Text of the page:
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Super-cool Kenton clocks up another record.

Everest is back in the news. No surprises about that, because it’s May, which is summit season.

By all accounts, the weather has been kind this year. Records have been broken, including the greatest number of ascents by a man (Kami Rita Sherpa with 26 ascents) and by a woman (Lhakpa Sherpa with 10 ascents). Both of them broke their own records.

As Sherpas, Kami and Lhakpa hail from a race renowned for their adaptation to high-altitude life. The mountains are literally in their blood. They were born among them, raised with the blessing of their gods, and in response to the hordes visiting their land, they exchanged their mattocks and hoes for ice-axes so they could lead them into the heights. Of the twenty-four people who have climbed Everest more than ten times, twenty of them are Sherpas.

A new record for Kenton Cool

The American mountain guide, Dave Hahn, held the non-Nepali record of 15 Everest ascents until last week when UK climber and guide Kenton Cool reached the summit. Since his first trip to the top in 2004, Kenton has now climbed Everest 16 times.

With Kenton Cool (right) at Everest Base Camp 2017.

Kenton’s achievement came as no surprise to me. I last saw him in 2017, when my wife Rossy and I dropped in on him at Everest Base Camp just before his thirteenth ascent:

A Cool conversation

Shuffling our feet on the moraine outside the mess tent, we waited for Russell Brice to prise Kenton from its cosseting interior. Rossy hadn’t met Kenton before. I told her how his first three Everest summits were with Jagged Globe and that since then he’d made a name for himself by guiding the rich and famous. She asked if Kenton Cool was his real name.

'His parents were German. When they moved to England they anglicised their name, so Kuhle became Cool. Cool isn't it?'

'It sounds so corny.'

‘In name, maybe. But there’s nothing corny about the man.’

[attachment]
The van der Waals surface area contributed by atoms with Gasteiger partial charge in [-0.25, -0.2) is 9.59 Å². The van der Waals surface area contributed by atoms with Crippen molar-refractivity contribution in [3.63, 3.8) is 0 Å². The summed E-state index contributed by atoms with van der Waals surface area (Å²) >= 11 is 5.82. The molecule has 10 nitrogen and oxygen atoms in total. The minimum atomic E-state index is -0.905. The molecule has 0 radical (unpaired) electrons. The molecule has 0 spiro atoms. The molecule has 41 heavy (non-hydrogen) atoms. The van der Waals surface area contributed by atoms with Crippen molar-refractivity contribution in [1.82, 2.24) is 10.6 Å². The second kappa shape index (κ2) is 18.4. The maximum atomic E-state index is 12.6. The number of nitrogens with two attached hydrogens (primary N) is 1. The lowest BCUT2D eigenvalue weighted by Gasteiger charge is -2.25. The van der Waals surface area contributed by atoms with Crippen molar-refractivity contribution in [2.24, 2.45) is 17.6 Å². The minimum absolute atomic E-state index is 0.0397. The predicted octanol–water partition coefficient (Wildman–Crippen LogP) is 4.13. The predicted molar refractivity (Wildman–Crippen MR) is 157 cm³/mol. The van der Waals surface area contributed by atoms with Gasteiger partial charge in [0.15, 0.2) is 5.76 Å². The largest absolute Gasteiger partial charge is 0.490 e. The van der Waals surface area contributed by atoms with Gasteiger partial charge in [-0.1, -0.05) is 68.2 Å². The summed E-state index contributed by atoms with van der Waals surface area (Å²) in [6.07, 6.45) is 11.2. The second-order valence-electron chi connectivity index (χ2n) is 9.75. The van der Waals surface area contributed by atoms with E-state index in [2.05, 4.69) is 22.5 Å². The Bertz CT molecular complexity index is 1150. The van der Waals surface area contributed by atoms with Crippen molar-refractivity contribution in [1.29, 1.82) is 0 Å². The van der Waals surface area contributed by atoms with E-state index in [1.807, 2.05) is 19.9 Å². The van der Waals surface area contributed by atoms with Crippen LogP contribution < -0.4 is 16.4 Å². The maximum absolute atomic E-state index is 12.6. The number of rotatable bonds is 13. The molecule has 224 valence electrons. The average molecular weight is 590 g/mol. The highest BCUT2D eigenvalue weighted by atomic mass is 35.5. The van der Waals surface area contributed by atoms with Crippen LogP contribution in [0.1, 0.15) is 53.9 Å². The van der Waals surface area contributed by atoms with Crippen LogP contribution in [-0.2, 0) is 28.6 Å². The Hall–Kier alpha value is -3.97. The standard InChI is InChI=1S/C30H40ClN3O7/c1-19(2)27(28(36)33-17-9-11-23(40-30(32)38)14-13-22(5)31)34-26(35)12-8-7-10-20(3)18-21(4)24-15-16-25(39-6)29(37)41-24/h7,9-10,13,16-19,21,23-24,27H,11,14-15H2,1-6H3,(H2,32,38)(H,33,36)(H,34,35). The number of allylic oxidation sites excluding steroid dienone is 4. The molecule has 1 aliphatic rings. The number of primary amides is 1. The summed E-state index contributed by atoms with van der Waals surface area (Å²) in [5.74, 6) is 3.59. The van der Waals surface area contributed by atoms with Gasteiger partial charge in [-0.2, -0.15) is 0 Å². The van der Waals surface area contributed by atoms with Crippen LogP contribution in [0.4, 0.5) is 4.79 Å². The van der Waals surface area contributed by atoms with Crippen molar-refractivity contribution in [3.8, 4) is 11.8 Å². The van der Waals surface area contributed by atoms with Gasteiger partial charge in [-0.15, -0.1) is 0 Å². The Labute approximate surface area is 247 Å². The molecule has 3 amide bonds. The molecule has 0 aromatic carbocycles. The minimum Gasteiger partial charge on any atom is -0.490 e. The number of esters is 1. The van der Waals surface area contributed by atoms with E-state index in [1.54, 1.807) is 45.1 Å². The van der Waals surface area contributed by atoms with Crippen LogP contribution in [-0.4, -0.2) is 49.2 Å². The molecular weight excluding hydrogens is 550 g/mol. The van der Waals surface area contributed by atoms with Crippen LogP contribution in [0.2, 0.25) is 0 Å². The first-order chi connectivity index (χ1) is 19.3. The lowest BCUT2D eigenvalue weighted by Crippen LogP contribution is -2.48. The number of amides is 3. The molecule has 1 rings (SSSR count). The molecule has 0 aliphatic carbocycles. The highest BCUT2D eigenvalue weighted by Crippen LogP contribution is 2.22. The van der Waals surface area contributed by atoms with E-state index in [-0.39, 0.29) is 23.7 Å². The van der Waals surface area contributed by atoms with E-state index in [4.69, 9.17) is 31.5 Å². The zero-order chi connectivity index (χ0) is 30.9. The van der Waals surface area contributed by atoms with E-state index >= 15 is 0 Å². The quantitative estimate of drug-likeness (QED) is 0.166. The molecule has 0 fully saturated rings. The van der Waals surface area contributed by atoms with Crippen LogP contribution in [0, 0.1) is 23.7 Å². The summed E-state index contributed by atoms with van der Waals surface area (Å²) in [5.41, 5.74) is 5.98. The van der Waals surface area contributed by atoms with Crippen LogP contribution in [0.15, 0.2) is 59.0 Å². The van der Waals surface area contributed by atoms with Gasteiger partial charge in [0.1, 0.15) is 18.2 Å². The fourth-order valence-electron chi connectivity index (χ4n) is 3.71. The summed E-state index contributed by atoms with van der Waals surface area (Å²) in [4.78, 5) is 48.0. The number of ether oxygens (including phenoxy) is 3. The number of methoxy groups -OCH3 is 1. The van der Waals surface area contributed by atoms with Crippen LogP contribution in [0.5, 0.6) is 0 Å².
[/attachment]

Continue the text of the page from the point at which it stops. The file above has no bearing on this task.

The first time I met Kenton he was propped between two crutches. One of those guys who always landed on his feet, he’d fallen off a climb and broken both his heels. His temporary inability to walk was never allowed to spoil a night out, nor did he allow his surgeon's prognosis 'you'll never climb again' to dampen his upbeat temperament. Whatever befell him, he carried it with the attitude that it would all work out perfectly. Twenty years later that self-belief had buoyed him to the summit of Everest twelve times; apart from the American guide Dave Hahn, only Sherpas had been there more.

Kenton soon appeared, looking relaxed and rested despite having descended from Camp 3 the day before. He greeted Rossy with his usual charm and mischief, then turned his attention to my aging attire.

'Just look at that jacket. I used to have one of those fifteen years ago.'

'It still works,' I said.

'But it's full of holes. Surely the founder of Jagged Globe can afford a decent jacket?'

'These holes are mementoes.'

Decked out in the latest high-tech clothing befitting of mountaineering's James Bond, Kenton didn't have to say anything. He just stood there with his winner's smile. Duly chastened, I asked about his plans.

'We'll go up as soon as the ropes are fixed to the summit, or maybe a day before to beat the rush. Russell reckons they'll be in by the 2nd of May.'

'That's early. Still pretty cold up there.'

‘I know. Look at this.' He pointed to the discoloured tip of his nose. 'Frost-nip. First time I've ever had it. Going up to Camp 3 was cruel. Really windy.'

'It's evil up there, Kenton. I don't know how you keep going back. How much longer will you do it for?'

'I've got clients signed up for the next two years.'

I wanted to know how much he charged for his one-on-one, one hundred per cent success record service, but I didn't ask. He knew how to work Everest in this modern age. Kenton was fifteen years younger than me, fifteen years that left my generation standing in bewilderment long after the social media bandwagon had left. Kenton hadn't just caught it; he'd seized the controls and floored the pedal to celebrity. While other leading guides like David Hamilton quietly notched up ascent after ascent without fanfare, Kenton had built a business out of working his profile, making him Everest's most sought-after mountain guide, a name on the most lucrative speaking circuits and a global ambassador for a leading car manufacturer. But it had come at the cost of his reputation among the hard-core climbers who despised the Everest circus; once one of their elite, he was sometimes shunned for having sold out to the dollar. It was one thing that we shared.

‘This’ll interest you,’ said Kenton as we prepared to leave. ‘A long-time client of yours told me that since you left, Jagged Globe had become more professional but less glamorous. I’d take that as a compliment.’

With his attraction to high-profile peaks and celebrity clients, Kenton clearly leans towards the glamorous. But as a guide who’s led clients up the infamous North Face of the Eiger, and up Everest multiple times, there’s no doubting that Kenton is the ultimate professional. Not a bad effort for someone who was told, twenty-five years ago, that he’d never climb again.


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